Utah Jazz: Sundiata Gaines, Othyus Jeffers stand apart from D-League counterparts
Once an NBADL player reaches the NBA, sticking there usually requires as much effort as getting an initial call-up. Fifty-four players were called up in the last three seasons prior to this one. Out of that group, only 10 players are still with an NBA team.
Utah Flash coach Brad Jones sees the process of making it from the D-League to the NBA similar to building a career in another profession. A player has to start at the end of the bench and do the little things necessary to climb the ladder.
A player who hustles and plays hard, Jones said, is a player who can develop staying power in the NBA.
"That's kind of what teams are looking for," Jones said. "They are looking for the toughness and the efficiency because not many guys will leave this league and go be starters in the NBA right away."
Some former D-Leaguers do claim starting roles eventually.
Chris Hunter and Anthony Tolliver start at center and power forward, respectively, for the Golden State Warriors. Chuck Hayes starts at center for the Houston Rockets. And former NBADL players like Rafer Alston and Bobby Simmons have enjoyed stints as starters at different points in their NBA careers.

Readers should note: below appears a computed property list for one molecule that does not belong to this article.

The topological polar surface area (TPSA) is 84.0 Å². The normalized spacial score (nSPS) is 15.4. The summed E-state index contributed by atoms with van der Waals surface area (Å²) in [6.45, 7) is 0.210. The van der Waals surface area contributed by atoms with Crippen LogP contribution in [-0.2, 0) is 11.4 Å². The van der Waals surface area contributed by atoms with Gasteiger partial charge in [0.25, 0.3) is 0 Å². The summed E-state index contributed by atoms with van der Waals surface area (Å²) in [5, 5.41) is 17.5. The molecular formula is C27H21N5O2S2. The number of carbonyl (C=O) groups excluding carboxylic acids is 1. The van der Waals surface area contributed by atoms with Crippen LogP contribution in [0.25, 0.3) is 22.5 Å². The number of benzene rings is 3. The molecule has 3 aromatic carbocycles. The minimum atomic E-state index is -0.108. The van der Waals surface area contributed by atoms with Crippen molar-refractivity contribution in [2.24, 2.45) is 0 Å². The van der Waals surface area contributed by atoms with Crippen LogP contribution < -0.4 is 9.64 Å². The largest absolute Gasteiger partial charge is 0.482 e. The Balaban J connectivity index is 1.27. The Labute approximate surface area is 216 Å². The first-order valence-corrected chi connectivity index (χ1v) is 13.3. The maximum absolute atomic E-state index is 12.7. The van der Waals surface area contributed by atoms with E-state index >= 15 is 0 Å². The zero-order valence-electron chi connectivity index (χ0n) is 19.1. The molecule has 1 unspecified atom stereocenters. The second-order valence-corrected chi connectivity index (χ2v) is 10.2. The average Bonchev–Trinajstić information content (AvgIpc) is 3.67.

Other former D-Leaguers — like Denver Nuggets forward Chris Andersen — are on NBA rosters as key role players off the bench.
One thing that is helping more and more players get call-ups from D-League teams is the affiliation those teams enjoy. They work closely with the parent NBA clubs and function as a training ground for that team's offensive and defensive schemes.
"It definitely develops players a lot," Gaines said. "About half the teams used the same offense as the NBA teams they're affiliated with — so if they get called up, they got a good idea of what is going on."
There is no guarantee that either Gaines or Jeffers will be on an NBA roster beyond this season. Still, even if the odds of sticking around are long at best, both players feel confident they can stay at this level now that they understand what it takes to get here in the first place.
"I wasn't supposed to make it from the NAIA," Jeffers said. "I wasn't supposed to make it to the D-League. This is about knowing you can play basketball and believing in what you can do."
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